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Images from the Liberation of Majdanek and Auschwitz

Tolkachev Artworks
US Holocaust Memorial Museum; Państwowe Muzeum na Majdanku

Soviet troops liberated the Majdanek killing center in July 1944 and the Auschwitz camp complex in January 1945. Among those Soviet soldiers were artists who began to capture the unimaginable scenes they encountered, using their talents to create representations of the so-called "Final Solution" and to process the shocking reality of the Nazi camp system.1

Participating in both liberations, a Soviet Jewish soldier named Zinovi Tolkachev created a series of artworks. After making sketches at Majdanek, Tolkachev spent 35 days creating paintings and engravings of what he had witnessed. The Polish-Soviet Nazi Crimes Investigation Commission displayed much of Tolkachev's work at the Lublin Art Museum in November 1944, just one day before the beginning of the Majdanek Camp Commandant's trial.2

Based on his work at Majdanek, the Nazi Crimes Investigation Commission brought Tolkachev to Auschwitz immediately following its liberation by Soviet troops. The suffering and brutality Tolkachev encountered at Auschwitz was on a scale beyond what he had seen at Majdanek. Drafted on paper from the camp's former headquarters, many of Tolkachev's drawings appear on sheets once used to issue execution orders. At Auschwitz, Tolkachev also wrote down stories from survivors as he drew.

The two featured illustrations are reproductions of Tolkachev's Majdanek and Auschwitz drawings. The first image is a woodcut engraving showing a Majdanek survivor standing in front of a watchtower.3 The work was also produced as a painting, in which Tolkachev painted the patch red—the prisoner badge typically assigned to people targeted as political enemies of Nazism. He also enlarged the prisoner's "P" marking, which indicated the prisoner's Polish nationality. The image is both realistic and stark, reflecting how Tolkachev used his drawings for documentation while still capturing an emotional quality. The second featured drawing, made months later at Auschwitz, exemplifies his approach to drawing the prisoners. Two children, apparently baring the tattoos on their arms for the viewer,4 stand before a watchtower and a bleak skyline.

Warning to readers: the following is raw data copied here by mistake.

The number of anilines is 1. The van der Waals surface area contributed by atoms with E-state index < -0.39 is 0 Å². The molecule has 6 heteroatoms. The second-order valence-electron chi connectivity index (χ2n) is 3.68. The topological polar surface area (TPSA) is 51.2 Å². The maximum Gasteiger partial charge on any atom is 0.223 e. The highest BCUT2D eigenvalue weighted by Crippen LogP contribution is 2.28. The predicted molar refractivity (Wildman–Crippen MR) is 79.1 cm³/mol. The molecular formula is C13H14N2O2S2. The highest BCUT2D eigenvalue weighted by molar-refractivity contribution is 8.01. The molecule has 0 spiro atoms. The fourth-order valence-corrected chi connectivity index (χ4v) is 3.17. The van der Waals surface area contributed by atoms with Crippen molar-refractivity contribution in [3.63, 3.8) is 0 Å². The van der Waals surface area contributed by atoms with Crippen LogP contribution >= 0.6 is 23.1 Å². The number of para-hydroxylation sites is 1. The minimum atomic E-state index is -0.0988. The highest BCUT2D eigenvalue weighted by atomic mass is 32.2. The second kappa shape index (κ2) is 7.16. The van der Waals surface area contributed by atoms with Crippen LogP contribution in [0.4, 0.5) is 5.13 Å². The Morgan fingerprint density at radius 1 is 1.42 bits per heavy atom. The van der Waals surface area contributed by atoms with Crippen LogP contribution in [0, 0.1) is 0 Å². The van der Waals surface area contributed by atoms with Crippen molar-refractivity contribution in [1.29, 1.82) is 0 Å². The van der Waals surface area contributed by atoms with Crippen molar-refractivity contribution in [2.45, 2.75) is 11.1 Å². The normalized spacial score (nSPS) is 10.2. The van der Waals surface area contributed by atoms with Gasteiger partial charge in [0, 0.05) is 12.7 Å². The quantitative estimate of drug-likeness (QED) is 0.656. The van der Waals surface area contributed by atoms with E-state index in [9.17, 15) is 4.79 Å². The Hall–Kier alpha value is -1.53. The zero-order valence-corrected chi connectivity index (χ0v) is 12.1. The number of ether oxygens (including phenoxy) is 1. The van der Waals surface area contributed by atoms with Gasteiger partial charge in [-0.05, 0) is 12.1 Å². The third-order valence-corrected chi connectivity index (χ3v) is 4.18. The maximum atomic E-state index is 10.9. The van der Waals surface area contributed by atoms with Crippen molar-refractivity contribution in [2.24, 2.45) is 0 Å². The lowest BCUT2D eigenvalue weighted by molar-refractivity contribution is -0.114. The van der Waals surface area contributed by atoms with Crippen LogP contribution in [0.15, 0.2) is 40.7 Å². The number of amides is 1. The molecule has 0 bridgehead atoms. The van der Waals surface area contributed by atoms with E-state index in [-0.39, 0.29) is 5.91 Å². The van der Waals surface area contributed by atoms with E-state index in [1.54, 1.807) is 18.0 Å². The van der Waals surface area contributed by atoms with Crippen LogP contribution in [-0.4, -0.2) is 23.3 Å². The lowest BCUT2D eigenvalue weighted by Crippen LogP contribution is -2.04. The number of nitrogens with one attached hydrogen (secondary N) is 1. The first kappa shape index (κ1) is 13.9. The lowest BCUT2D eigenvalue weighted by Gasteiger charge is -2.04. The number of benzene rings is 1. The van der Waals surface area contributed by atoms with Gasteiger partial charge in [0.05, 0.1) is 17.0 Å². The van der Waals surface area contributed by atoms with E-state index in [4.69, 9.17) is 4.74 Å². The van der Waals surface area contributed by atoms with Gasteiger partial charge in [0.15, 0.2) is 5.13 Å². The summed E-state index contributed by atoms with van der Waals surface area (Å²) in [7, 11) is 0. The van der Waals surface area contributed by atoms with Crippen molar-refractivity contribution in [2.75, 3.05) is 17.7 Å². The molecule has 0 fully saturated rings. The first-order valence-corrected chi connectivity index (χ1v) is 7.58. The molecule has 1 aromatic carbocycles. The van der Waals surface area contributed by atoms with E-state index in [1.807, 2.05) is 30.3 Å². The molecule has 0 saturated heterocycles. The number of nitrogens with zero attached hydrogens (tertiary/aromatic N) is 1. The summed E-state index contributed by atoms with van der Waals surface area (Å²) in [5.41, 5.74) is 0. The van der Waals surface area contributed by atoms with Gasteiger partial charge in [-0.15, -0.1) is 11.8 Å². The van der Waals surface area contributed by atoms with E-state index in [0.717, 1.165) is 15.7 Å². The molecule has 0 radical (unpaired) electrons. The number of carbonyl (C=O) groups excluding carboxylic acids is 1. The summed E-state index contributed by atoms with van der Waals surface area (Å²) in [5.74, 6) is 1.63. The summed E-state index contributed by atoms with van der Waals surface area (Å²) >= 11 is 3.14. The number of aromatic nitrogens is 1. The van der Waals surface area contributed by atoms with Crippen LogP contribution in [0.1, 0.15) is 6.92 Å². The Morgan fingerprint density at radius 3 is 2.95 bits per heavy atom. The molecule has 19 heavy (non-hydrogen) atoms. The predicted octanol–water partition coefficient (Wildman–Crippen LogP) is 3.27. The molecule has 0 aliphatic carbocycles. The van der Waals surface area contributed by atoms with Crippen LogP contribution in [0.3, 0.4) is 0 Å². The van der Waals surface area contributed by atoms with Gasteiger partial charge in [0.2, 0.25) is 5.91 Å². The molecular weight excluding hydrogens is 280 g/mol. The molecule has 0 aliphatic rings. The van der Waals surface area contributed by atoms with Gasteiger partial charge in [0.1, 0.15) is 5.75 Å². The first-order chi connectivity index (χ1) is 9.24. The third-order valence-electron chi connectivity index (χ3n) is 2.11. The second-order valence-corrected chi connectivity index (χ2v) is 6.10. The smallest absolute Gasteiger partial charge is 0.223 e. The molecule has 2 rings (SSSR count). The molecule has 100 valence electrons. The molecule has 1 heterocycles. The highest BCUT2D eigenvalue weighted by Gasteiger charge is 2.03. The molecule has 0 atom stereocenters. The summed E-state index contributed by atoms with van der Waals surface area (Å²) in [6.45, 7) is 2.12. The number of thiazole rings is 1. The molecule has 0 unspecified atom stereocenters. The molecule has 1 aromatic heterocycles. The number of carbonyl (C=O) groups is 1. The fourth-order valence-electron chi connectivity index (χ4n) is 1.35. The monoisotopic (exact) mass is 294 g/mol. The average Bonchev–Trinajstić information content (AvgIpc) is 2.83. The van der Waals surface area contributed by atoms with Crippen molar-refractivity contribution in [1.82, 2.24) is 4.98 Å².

Creating art after liberating death camps was not only a way to document horrific crimes.5 Tolkachev's works also capture his own reactions to these events as a Soviet Jewish artist. After creating the initial drawings, Tolkachev continued to develop the images for publication and exhibition, reimagining the scenes into woodcuts, paintings, and more detailed drawings.

Barbie Zelizer, Remembering to Forget: Holocaust Memory through the Camera's Eye (Chicago: University of Chicago Press, 1998), 56–57. Zelizer notes, however, that the photos of Majdanek were fairly restricted, a "far cry from the images that would circulate later with the liberation of the western camps." Furthermore, few of those photographs depicted survivors or victims, unlike Tolkachev's drawings.

For more on the Majdanek trials, see photos from the Imperial War Musuem. See Private Tolkatchev at the Gates of Hell: Majdanek and Auschwitz Liberated, Testimony of an Artist (Jerusalem: Yad Vashem Art Museum, 2005). 

Originally displayed as part of a 1945 exhibition in Kraków, the image reproduced here appears in Zinovii Tolkachev, Kwiaty Oświęcimia (Kraków: Państwowe Muzeum na Majdanku, 1945), 13. A digitized version of the book is also available.

The image reproduced here appears in Zinovii Tolkachev, Kwiaty Oświęcimia (Kraków: Drukarnia Narodowa, 1946), 28. A digitized version of the book is also available.

After liberation, the testimony of camp survivors became a primary form of evidence in war crimes trials. See the related Experiencing History item, "On the Auschwitz trial in Kraków (impressions)".

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First image:

"4. Marked [Polish: Napiętnowany]

5. Guard towers [Polish: Wieże strażnicze]"


Second image:

"Stigmatized [Polish: Napiętnowane]"

Archival Information for This Item

Source (Credit)
US Holocaust Memorial Museum
Państwowe Muzeum na Majdanku
Accession Number ND699.T6 A4 1945b
Accession Number D805.5.A96 T655 1946
Date Created
1944 to 1945
Photographer / Creator
Zinovii Tolkachev
Location
Majdanek, Poland
Auschwitz, Poland
Still Image Type Artwork
How to Cite Museum Materials

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